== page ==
Free Prize Inside – Seth Godin (and More PowerPoint Hints)
Seth Godin is magnificent and his new book – Free Prize Inside: The Next Big Marketing Idea – is a winner.
This book takes you on a romp through the way to help you understand how to make your product or service remarkable. I’ve often been (mis)quoted saying things like “marketing is useless” when in fact what I mean is “the way most people do marketing is useless and a waste of money.” Seth has always approached marketing in a revolutionary way under his thesis that everything we do is part of marketing. If you aren’t a Seth Godin fan, try his blog and his books.
In addition to his rants on marketing, Seth – like me – has strong views on PowerPoint. He’s written an Ebook called Really Bad PowerPoint that you can buy on Amazon or download free if you’ve bought Free Prize Inside (using the honors system).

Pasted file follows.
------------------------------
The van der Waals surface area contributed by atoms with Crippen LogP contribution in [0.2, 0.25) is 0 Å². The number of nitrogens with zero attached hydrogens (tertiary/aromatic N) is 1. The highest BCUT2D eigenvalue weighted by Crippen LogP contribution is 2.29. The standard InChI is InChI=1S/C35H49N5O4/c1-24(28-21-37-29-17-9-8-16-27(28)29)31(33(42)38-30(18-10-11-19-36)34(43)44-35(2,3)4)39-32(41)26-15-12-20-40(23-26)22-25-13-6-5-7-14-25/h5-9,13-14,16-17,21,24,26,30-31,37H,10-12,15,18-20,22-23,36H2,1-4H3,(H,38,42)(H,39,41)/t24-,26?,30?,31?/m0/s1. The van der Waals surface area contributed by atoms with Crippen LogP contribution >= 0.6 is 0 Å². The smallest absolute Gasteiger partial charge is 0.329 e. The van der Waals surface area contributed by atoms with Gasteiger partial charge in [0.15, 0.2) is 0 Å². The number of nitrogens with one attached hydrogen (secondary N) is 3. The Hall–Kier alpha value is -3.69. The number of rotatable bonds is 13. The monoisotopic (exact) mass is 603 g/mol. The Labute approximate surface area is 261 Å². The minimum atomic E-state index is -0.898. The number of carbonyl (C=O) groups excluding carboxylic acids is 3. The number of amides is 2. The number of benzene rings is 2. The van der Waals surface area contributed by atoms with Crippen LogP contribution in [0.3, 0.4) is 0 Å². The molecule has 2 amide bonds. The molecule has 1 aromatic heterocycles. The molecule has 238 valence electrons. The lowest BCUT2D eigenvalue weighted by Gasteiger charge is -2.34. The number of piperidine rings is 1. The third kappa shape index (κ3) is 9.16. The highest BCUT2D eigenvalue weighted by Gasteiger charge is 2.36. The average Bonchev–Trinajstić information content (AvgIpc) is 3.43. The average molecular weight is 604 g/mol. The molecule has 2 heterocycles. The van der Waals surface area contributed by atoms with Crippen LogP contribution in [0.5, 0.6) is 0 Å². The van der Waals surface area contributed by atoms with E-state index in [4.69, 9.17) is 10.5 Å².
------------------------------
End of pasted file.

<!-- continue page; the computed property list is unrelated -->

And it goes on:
As your Free Prize Inside this post (and part of my continuing quest to make the world a safer place for venture capitalists), following is an excerpt from Free Prize Inside (with Seth’s permission, of course). It’s called Special Bonus Tactic: Avoid Really Bad PowerPoint.
PowerPoint was developed by engineers as a tool to help them communicate with the marketing department – and vice versa. It’s a remarkable tool because it allows for very dense verbal communication. Yes, you could send a memo, but no one reads anymore. … PowerPoint could be the most powerful tool on your computer. But it’s not. Countless soft innovations fail because their champions use PowerPoint the way Microsoft wants them to, instead of the right way.
Bullets Are for the NRA
Here are the five rules you need to remember to create amazing PowerPoint presentations:
1. No more than six words on a slide. EVER. There is no presentation so complex that this rule needs to be broken.
2. No cheesy images. Use professional stock photo images.
3. No dissolves, spins or other transitions.
4. Sound effects can be used a few times per presentation, but never use the sound effects that are built into the program.
5. Don’t hand out printouts of your slides. They don’t work without you there.
Go ahead – just try to follow rule #1. Thought provoking, isn’t it? Get the book – read it – and make something happen. It’s worth it.